Each clip contains a scripted lecture combined with an explanatory graphic. Staff from the College of Accounting identified the problematic concepts, scripted the English lectures, and devised the graphic. GetSmarter, the private-sector partner, was responsible for filming and designing the graphics for each video, helping to make the concepts come alive.
Kew asserts that through initiatives like these, as well as Across Africa, the faculty "hopes to reach a far greater number of students than we are able to at UCT itself. The college acknowledges there are going to be changes in how we approach young people. If we want to access more people, and access them in a way that is relevant to the younger generation, we're going to have to make use of technology".
Success a mere click away
Class participation is not high on students' to-do lists – especially first-years, who could find themselves in class with up to 400 other students.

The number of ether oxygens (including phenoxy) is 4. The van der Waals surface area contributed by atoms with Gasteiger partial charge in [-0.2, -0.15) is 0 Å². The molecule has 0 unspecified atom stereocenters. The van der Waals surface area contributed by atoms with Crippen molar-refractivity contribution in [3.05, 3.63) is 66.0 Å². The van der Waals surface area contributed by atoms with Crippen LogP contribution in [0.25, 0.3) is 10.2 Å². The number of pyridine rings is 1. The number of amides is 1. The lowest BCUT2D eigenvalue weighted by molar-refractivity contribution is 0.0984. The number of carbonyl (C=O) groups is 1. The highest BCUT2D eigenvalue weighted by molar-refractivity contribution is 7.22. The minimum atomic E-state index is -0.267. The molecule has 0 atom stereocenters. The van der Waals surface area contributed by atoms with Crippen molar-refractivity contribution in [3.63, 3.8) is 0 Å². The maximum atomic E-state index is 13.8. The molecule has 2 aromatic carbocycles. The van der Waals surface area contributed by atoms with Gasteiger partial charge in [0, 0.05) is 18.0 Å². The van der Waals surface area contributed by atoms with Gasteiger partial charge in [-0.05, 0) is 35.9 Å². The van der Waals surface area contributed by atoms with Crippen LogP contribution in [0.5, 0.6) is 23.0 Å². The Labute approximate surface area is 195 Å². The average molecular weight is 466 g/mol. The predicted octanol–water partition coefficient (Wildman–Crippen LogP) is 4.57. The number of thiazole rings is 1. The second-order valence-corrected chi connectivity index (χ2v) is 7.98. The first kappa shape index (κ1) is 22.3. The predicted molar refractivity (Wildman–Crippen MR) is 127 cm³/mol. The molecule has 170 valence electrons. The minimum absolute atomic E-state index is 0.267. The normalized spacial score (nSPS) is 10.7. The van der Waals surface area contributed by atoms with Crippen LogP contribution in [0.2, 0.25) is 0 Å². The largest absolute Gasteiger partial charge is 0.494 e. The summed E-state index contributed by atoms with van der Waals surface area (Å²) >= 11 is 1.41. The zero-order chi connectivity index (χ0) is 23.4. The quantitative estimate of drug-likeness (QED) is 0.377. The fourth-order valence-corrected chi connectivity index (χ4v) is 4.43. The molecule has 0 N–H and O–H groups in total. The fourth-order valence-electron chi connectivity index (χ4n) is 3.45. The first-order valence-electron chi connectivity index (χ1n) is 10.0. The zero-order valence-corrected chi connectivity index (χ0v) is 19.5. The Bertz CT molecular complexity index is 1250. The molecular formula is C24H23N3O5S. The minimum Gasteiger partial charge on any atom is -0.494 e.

Tim Low, a senior lecturer in the Faculty of Commerce's Education Development Unit, ensures he gets feedback from his students by employing 'clickers' that electronically and anonymously convey students' answers to class questions, thereby promoting class participation.
Low, recipient of a Distinguished Teacher Award in 2011, teaches mathematics and statistics, and has been using this innovative teaching tool for the past four years. With it, he is able to identify almost instantly where students' understanding of a concept or process is lacking.